There’s a threatening storm front gathering on the nation’s
legislative landscape one that kitchen and bath designers need to
pay close attention to, even’amid the distractions of a trying
fourth quarter, the current holiday season, and the challenging New
Year that now looms ahead.’
This ominous legal threat is directly tied to persistent efforts
by organizations outside the kitchen and bath industry to control,
and possibly limit, the activities of residential design
professionals including kitchen/bath specialists through the
passage of various forms of interior design practice
Several states, in fact, have already put into effect
broad-based laws which regulate both the practice of interior
design and the use of the terms “interior designer” and “registered
interior designer.” Other states are considering similar
legislation, which generally requires that those who practice
interior design of any sort be a graduate of an accredited interior
design program, have passed the National Council for Interior
Design Qualification (NCIDQ) exam, and have a predetermined amount
of education and experience.
While the precise impact of this new wave of practice acts
remains unclear, their potential impact could be nothing short of
devastating. In fact, they could severely limit many kitchen and
bath designers from continuing to perform the services in which
they specialize and could, in fact, place many in jeopardy of
losing their careers and businesses altogether.
This troubling set of circumstances has come into sharp focus in
recent weeks amid pledges by the National Kitchen & Association
to “protect” kitchen and bath designers from what the association
has termed “unwarranted” and “misguided” intrusions on the right of
those designers to practice their profession.
The NKBA has already worked extremely hard, through lobbying
efforts, to oppose any legislation that threatens to limit its
members from continuing in business. The association has argued, as
well, that while the NCIDQ exam may be appropriate for testing the
general competencies of interior designers, it’s far from adequate
in legitimately testing the specialized skills necessary in
designing safe and functional kitchens and baths.
The NKBA has also attempted to work with organizations like the
American Society of Interior Designs (ASID) and the NCIDQ in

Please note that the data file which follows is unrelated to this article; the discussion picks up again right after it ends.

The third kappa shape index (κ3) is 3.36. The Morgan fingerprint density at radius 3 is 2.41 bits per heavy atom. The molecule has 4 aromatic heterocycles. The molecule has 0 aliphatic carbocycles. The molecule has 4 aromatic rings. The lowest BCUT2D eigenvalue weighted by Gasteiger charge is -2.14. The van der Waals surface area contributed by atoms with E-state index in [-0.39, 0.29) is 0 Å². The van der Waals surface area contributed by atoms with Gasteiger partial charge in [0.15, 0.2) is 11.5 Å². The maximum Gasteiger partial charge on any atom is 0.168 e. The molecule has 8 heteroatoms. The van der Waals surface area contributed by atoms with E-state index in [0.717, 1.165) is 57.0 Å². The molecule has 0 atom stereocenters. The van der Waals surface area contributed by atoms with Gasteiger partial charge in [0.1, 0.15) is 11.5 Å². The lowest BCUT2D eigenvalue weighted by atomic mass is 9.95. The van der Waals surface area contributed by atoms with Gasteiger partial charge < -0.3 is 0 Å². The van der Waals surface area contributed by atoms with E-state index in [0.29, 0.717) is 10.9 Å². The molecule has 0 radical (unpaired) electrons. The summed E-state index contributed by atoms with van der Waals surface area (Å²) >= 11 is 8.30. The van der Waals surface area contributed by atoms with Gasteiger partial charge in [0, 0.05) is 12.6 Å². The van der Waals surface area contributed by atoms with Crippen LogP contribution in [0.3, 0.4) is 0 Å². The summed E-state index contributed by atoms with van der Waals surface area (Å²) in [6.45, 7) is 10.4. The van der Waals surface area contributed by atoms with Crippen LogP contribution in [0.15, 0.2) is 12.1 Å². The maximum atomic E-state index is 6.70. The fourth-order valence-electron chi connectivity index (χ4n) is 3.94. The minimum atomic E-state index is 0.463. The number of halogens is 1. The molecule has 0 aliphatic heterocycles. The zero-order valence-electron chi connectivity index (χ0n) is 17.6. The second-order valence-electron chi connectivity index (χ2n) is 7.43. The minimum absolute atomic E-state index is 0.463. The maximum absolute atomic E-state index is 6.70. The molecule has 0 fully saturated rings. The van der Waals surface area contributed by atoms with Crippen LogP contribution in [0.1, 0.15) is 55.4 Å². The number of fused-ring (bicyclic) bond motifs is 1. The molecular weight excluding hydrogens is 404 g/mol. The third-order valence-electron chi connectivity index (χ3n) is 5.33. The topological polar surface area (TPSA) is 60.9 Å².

arriving at compromise legislation that would protect the interests
of the interior design profession, while also protecting the rights
of kitchen/bath designers and the public at large.’
Those efforts, however, have met with’little success.
What’s significant here is that the NKBA, throughout its fight,
has made it clear that it neither supports nor opposes interior
design legislation per se. In other words, it really doesn’t care
whether allied design professionals refer to themselves as
“certified interior designers,” “licensed interior designers,”
“professional interior designers,” or any other such term.
The association does, however, have a legitimate and justifiable
concern when other associations seek to adopt practice acts that
might prevent NKBA members from working in their chosen
And that’s clearly what’s happening now.
In fact, what we’re seeing now is that as a result of some
poorly worded legislative efforts legitimate and qualified jobs and
businesses that have served the public successfully for years could
potentially be at risk.
That seems as ludicrous as it does unjust.
It seems equally absurd that design professionals who’ve spent
years practicing the skills demanded of kitchen and bath
specialists would have to now first pass the NCIDQ exam before
being allowed to continue to perform kitchen and bath design
Clearly, it’s high time to take this situation in a different
direction. It’s time for all parties to cut out the rhetoric, open
their eyes, recognize they’re not really at odds, and agree to
intelligent, compromise legislation that truly protects the
interests of everyone.
Kitchen and bath specialists, for the most part, are not seeking
to perform architectural or engineering services. Nor do they wish
to be considered “interior designers” under title registration
laws. They do expect, however, to continue to be able to earn their
livelihood and win a recognition from the broader design community
that they’re highly competent in their specialized area of
Somewhere, there’s surely got to be a compromise that strikes a
balance and achieves the goals of both the design community and the